Twitter CEO Buys Australian ‘Buy Now, Pay Later’ Afterpay for $39bn

By Rebecca Zhu
Rebecca Zhu
Rebecca Zhu
Rebecca Zhu is based in Sydney. She focuses on Australian and New Zealand national affairs. Got a tip? Contact her at
August 2, 2021 Updated: August 3, 2021

Twitter co-founder and CEO Jack Dorsey’s digital payments platform, Square, is entering a $39 billion (US$29 bn) agreement to acquire one of Australia’s leading buy-now-pay-later (BNPL) companies, Afterpay.

A successful deal will mark the biggest ever corporate buyout in Australian history.

“Square and Afterpay have a shared purpose,” Square CEO Jack Dorsey said in a joint statement.

“We built our business to make the financial system more fair, accessible, and inclusive, and Afterpay has built a trusted brand aligned with those principles.”

The transaction is based on the closing price of Square common stock on July 30, 2021. This comes to a transaction price of approximately $126.21 (US$92.85) per Afterpay share, or a premium of over 30 percent to Afterpay’s closing price on Friday ($96.66).

It is expected to conclude in the first quarter of 2022, and Square expects Afterpay shareholders to own around 18.5 percent of the combined company.

“Buy now, pay later has been a powerful growth tool for sellers globally,” Head of Square’s Seller Alyssa Henry said. “We are thrilled to not only add this product to our Seller ecosystem but to do it with a trusted and innovative team.”

Afterpay will be integrated into Square after the deal is finished, and Afterpay co-founders Nick Molnar and Anthony Eisen will continue to lead their business under Square’s Seller and Cash App systems.

Molnar and Eisen said that combining with Square would enable them to further accelerate growth in the United States and around the world.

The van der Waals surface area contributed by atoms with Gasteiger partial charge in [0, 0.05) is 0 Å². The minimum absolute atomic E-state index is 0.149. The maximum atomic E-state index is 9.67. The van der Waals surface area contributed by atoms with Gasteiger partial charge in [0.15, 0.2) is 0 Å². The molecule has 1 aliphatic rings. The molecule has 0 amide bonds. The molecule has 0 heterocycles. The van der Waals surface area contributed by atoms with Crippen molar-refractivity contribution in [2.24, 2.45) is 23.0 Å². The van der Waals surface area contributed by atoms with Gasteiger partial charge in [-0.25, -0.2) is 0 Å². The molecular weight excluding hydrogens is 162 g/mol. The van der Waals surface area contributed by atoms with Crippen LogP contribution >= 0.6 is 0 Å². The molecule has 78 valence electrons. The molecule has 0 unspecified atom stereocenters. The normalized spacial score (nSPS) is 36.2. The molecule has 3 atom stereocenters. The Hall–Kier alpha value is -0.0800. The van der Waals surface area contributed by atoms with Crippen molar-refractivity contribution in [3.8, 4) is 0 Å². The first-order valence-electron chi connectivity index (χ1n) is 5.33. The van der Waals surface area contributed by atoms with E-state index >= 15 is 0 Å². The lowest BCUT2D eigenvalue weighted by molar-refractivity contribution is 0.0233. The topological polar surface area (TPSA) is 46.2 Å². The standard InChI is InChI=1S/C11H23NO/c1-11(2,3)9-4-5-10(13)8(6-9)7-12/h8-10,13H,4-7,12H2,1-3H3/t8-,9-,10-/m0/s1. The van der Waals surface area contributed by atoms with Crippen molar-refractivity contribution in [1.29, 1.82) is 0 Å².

“We are fully aligned with Square’s purpose and, together, we hope to continue redefining financial wellness and responsible spending for our customers,” they said. “The transaction marks an important recognition of the Australian technology sector as homegrown innovation continues to be shared more broadly throughout the world.”

American businessman Peter Cohan believed Square overpaid for the deal and questioned why it was paying a premium of more than 30 percent for the Australian company.

“I don’t know how much Square is overpaying for Afterpay,” Cohan wrote in an op-ed for Forbes. “But whatever the amount, I don’t see how the revenue and cash flow from the deal will offset giving 30 percent of its market value in exchange for a money-burning business that will add only 4 percent to its revenues.”

However, it excited Australians and pushed the Australian Stock Exchange (ASX) to hit a new high in the morning, shortly after the announcement.

The ASX closed 1.3 percent higher and Afterpay shares also ended the day up 18.8 percent at $114.80.

BNPL has seen rapid growing popularity in Australia, with a report (pdf) by the Australian Securities & Investments Commission (ASIC) in Nov. 2020 revealing a 90 percent increase in BNPL transactions during the 2018-19 financial year compared to the previous one.

BNPL providers allow customers to pay their transactions in instalments without interest. Instead, customers are charged for late and missed repayments.

While the current number of BNPL transactions is still a small fraction of all payments, most people who take up the payment system are younger Australians.

In July, it was reported that Apple would soon launch its own BNPL system.

Rebecca Zhu
Rebecca Zhu is based in Sydney. She focuses on Australian and New Zealand national affairs. Got a tip? Contact her at